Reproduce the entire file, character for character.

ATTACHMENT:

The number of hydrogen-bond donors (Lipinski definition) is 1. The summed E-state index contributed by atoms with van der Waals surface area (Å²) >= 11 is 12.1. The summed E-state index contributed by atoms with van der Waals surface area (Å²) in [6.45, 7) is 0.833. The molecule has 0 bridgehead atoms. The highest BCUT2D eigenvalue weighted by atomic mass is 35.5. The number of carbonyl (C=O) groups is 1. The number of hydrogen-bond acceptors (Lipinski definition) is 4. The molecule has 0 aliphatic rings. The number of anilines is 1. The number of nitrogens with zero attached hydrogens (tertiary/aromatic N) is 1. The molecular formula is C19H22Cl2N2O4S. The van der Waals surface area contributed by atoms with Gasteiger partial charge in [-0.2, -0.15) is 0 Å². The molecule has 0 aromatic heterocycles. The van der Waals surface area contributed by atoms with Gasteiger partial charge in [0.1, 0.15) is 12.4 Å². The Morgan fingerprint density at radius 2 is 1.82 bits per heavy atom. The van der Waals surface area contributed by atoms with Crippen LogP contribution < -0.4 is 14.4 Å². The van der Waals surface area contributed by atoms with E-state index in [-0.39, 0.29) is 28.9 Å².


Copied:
The number of hydrogen-bond donors (Lipinski definition) is 1. The summed E-state index contributed by atoms with van der Waals surface area (Å²) >= 11 is 12.1. The summed E-state index contributed by atoms with van der Waals surface area (Å²) in [6.45, 7) is 0.833. The molecule has 0 bridgehead atoms. The highest BCUT2D eigenvalue weighted by atomic mass is 35.5. The number of carbonyl (C=O) groups is 1. The number of hydrogen-bond acceptors (Lipinski definition) is 4. The molecule has 0 aliphatic rings. The number of anilines is 1. The number of nitrogens with zero attached hydrogens (tertiary/aromatic N) is 1. The molecular formula is C19H22Cl2N2O4S. The van der Waals surface area contributed by atoms with Gasteiger partial charge in [-0.2, -0.15) is 0 Å². The molecule has 0 aromatic heterocycles. The van der Waals surface area contributed by atoms with Gasteiger partial charge in [0.1, 0.15) is 12.4 Å². The Morgan fingerprint density at radius 2 is 1.82 bits per heavy atom. The van der Waals surface area contributed by atoms with Crippen LogP contribution < -0.4 is 14.4 Å². The van der Waals surface area contributed by atoms with E-state index in [-0.39, 0.29) is 28.9 Å².